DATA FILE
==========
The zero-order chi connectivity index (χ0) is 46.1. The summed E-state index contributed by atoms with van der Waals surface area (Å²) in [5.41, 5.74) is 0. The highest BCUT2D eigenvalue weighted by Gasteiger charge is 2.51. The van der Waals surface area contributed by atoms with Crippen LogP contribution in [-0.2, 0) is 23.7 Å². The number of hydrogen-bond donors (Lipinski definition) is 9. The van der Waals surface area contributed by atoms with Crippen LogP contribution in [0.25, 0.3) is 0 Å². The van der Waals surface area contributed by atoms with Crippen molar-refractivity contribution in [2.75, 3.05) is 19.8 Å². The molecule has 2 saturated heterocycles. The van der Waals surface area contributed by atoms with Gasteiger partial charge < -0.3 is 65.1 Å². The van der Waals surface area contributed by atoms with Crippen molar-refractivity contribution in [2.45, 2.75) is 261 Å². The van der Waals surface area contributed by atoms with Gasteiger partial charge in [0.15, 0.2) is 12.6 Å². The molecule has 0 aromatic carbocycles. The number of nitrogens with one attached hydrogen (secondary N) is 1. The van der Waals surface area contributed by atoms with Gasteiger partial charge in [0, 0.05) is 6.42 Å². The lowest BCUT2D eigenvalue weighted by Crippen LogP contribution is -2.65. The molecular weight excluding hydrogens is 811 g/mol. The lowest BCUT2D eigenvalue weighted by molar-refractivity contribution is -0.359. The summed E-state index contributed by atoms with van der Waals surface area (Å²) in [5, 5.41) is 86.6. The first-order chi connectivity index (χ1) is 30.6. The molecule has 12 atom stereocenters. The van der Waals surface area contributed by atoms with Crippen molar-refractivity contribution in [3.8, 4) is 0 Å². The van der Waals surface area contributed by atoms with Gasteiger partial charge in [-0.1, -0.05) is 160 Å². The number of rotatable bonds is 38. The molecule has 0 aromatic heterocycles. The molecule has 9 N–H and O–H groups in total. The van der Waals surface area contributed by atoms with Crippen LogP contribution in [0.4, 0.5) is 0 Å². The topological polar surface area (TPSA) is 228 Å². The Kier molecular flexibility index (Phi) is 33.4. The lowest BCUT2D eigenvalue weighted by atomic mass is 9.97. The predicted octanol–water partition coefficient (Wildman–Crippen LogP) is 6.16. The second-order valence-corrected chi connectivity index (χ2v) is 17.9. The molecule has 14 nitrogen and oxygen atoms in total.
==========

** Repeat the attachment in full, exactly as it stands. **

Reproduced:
The zero-order chi connectivity index (χ0) is 46.1. The summed E-state index contributed by atoms with van der Waals surface area (Å²) in [5.41, 5.74) is 0. The highest BCUT2D eigenvalue weighted by Gasteiger charge is 2.51. The van der Waals surface area contributed by atoms with Crippen LogP contribution in [-0.2, 0) is 23.7 Å². The number of hydrogen-bond donors (Lipinski definition) is 9. The van der Waals surface area contributed by atoms with Crippen LogP contribution in [0.25, 0.3) is 0 Å². The van der Waals surface area contributed by atoms with Crippen molar-refractivity contribution in [2.75, 3.05) is 19.8 Å². The molecule has 2 saturated heterocycles. The van der Waals surface area contributed by atoms with Gasteiger partial charge < -0.3 is 65.1 Å². The van der Waals surface area contributed by atoms with Crippen molar-refractivity contribution in [2.45, 2.75) is 261 Å². The van der Waals surface area contributed by atoms with Gasteiger partial charge in [0.15, 0.2) is 12.6 Å². The molecule has 0 aromatic carbocycles. The number of nitrogens with one attached hydrogen (secondary N) is 1. The van der Waals surface area contributed by atoms with Gasteiger partial charge in [0, 0.05) is 6.42 Å². The lowest BCUT2D eigenvalue weighted by Crippen LogP contribution is -2.65. The molecular weight excluding hydrogens is 811 g/mol. The lowest BCUT2D eigenvalue weighted by molar-refractivity contribution is -0.359. The summed E-state index contributed by atoms with van der Waals surface area (Å²) in [5, 5.41) is 86.6. The first-order chi connectivity index (χ1) is 30.6. The molecule has 12 atom stereocenters. The van der Waals surface area contributed by atoms with Crippen molar-refractivity contribution in [3.8, 4) is 0 Å². The van der Waals surface area contributed by atoms with Gasteiger partial charge in [-0.1, -0.05) is 160 Å². The number of rotatable bonds is 38. The molecule has 0 aromatic heterocycles. The molecule has 9 N–H and O–H groups in total. The van der Waals surface area contributed by atoms with Crippen LogP contribution in [0.4, 0.5) is 0 Å². The topological polar surface area (TPSA) is 228 Å². The Kier molecular flexibility index (Phi) is 33.4. The lowest BCUT2D eigenvalue weighted by atomic mass is 9.97. The predicted octanol–water partition coefficient (Wildman–Crippen LogP) is 6.16. The second-order valence-corrected chi connectivity index (χ2v) is 17.9. The molecule has 14 nitrogen and oxygen atoms in total.